The Open Research Prize
In support of The University of Sheffield’s new Open Research Statement, the University Library is running an Open Research Prize to promote good open research practices.
The prize will reward and recognise those researchers who practice research in whatever way is appropriate in their disciplinary field. This prize will be open to all research students and staff at the university and those in research-related roles. The prize will be judged by a panel chaired by Professor Sue Hartley, Vice President for Research. A first prize of £500 will be awarded as well as runner up prizes of £200. Prize winners will also be asked to contribute a short case study for the University’s Open Research webpages and to speak about their work at a future Open Research Conversation event.
Open Research, making the processes and outputs of research transparent and freely accessible whenever possible, is crucial to ensuring the integrity and reliability of research. It also supports impact activities and allows the wider public to benefit from the university’s research. Applicants are asked to demonstrate their engagement in open research in one or more of the following activities:
- Publishing research outputs (including data, software, protocols, exhibitions etc) using open licences to promote broad dissemination;
- New peer review models such as posting preprints, publishing in a journal which uses open peer review, or formally pre-registering a study design;
- Reusing existing open research outputs and repurposing these using open methods;
- Teaching open research practices or advocating for open research in the community;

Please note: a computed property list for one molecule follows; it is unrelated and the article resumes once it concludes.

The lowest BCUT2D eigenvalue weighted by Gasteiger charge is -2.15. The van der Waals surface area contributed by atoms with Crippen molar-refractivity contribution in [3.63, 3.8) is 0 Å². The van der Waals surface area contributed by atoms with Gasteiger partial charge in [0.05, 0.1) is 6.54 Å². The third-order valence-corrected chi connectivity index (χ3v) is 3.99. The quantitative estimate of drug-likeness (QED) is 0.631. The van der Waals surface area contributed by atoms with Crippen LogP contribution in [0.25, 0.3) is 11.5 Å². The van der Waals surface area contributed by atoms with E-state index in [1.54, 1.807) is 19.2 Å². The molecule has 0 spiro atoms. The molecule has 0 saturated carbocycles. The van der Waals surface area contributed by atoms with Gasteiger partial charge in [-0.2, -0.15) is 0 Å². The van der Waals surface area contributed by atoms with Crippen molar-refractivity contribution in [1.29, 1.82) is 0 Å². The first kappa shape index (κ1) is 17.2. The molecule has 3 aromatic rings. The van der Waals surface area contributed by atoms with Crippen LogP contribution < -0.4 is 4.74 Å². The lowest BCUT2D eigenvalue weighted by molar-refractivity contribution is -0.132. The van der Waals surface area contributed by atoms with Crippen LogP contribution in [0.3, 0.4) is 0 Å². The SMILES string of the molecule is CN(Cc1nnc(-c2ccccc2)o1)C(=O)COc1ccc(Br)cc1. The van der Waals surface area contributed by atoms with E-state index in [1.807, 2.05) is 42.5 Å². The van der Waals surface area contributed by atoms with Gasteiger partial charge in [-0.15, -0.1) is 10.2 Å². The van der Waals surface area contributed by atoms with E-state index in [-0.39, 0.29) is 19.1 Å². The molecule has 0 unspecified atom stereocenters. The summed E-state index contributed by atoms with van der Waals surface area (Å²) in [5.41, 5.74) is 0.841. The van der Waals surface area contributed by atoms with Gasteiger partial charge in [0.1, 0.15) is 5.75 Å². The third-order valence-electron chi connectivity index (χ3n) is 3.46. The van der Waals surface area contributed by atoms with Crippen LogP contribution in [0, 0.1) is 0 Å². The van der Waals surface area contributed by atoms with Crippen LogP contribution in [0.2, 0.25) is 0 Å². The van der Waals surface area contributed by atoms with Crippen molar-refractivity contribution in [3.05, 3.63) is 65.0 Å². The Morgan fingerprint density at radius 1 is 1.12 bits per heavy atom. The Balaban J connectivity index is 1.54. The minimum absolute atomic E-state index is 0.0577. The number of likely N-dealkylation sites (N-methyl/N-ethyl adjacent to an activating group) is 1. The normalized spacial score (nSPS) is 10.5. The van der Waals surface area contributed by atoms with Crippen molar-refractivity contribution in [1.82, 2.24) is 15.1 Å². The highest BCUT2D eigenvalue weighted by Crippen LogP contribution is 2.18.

- Using open and participatory methods including open notebooks and ‘citizen science’.
Applicants are asked to write a short (750 words max) case study describing how they have engaged with open research, the challenges they have faced and the impact of their work. Judges will be looking for researchers to have engaged thoughtfully with open research and where appropriate met the FAIR principles and included persistent identifiers (e.g. DOIs) to any resources mentioned.
We encourage projects which
- Showcase an open research practice or practices (note, projects which focus on a single element are encouraged)
- Could be used an templates or examples for other researches (note, projects do not have to be relevant to researchers in all disciplines to be eligible)
- Engage with open research standards such as DOIs, FAIR data principles, CReDIT contributor roles
- Are of a size/ambition relevant for the career stage of the researcher
To enter the Open Research Prize please complete this application form including your case study and ORCID. The deadline for applications is 5pm on Wednesday 23rd June, the winners will be announced in early July. If you have any questions please email firstname.lastname@example.org.
The judging panel will consist of:
- Prof Sue Hartley, Vice President for Research (Chair)
- Prof Stephen Pinfield, Information School
- Prof Renee Timmers, Music
- Dr Tom Stafford, Psychology
- Dr Paul Richmond, Computer Science
- Rosie Higman, University Library
Example Case Studies
Open research varies significantly across the disciplines so the example case studies below are intended to provide inspiration and not to be an exhaustive list. The types of open research practices you could describe in your application include:
- A study you have pre-registered and then published which may have had negative or non-significant results
- Software you have developed, released under an open licence and which has been re-used by others
- An open monograph you have published, including a description of any challenges you may have faced
- A dataset you have shared publicly with extensive metadata to support others re-using it, demonstrating engagement with the FAIR principles
- A protocol you have developed and shared publicly to enable others to re-use it
- Engagement or teaching activities you have run within your disciplinary community to promote open research to others